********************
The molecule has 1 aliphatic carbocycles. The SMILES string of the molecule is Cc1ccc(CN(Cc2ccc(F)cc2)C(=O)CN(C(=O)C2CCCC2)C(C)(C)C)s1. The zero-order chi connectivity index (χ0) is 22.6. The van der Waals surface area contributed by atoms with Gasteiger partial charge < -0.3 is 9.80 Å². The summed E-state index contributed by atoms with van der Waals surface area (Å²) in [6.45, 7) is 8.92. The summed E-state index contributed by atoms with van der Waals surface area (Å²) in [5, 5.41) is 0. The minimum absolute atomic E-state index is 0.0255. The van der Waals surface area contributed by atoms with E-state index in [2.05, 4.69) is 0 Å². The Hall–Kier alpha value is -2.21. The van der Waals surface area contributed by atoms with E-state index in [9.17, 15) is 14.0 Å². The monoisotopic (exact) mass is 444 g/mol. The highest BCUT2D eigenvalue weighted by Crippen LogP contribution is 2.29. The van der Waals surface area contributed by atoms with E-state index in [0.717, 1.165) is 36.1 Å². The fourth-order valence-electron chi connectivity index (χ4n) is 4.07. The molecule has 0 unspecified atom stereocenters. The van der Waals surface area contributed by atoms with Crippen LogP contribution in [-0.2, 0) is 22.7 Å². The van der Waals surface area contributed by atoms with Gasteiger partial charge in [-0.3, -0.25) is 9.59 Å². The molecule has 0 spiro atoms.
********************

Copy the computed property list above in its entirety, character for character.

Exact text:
The molecule has 1 aliphatic carbocycles. The SMILES string of the molecule is Cc1ccc(CN(Cc2ccc(F)cc2)C(=O)CN(C(=O)C2CCCC2)C(C)(C)C)s1. The zero-order chi connectivity index (χ0) is 22.6. The van der Waals surface area contributed by atoms with Gasteiger partial charge < -0.3 is 9.80 Å². The summed E-state index contributed by atoms with van der Waals surface area (Å²) in [6.45, 7) is 8.92. The summed E-state index contributed by atoms with van der Waals surface area (Å²) in [5, 5.41) is 0. The minimum absolute atomic E-state index is 0.0255. The van der Waals surface area contributed by atoms with E-state index in [2.05, 4.69) is 0 Å². The Hall–Kier alpha value is -2.21. The van der Waals surface area contributed by atoms with E-state index in [9.17, 15) is 14.0 Å². The monoisotopic (exact) mass is 444 g/mol. The highest BCUT2D eigenvalue weighted by Crippen LogP contribution is 2.29. The van der Waals surface area contributed by atoms with E-state index in [0.717, 1.165) is 36.1 Å². The fourth-order valence-electron chi connectivity index (χ4n) is 4.07. The molecule has 0 unspecified atom stereocenters. The van der Waals surface area contributed by atoms with Crippen LogP contribution in [-0.2, 0) is 22.7 Å². The van der Waals surface area contributed by atoms with Gasteiger partial charge in [-0.3, -0.25) is 9.59 Å². The molecule has 0 spiro atoms.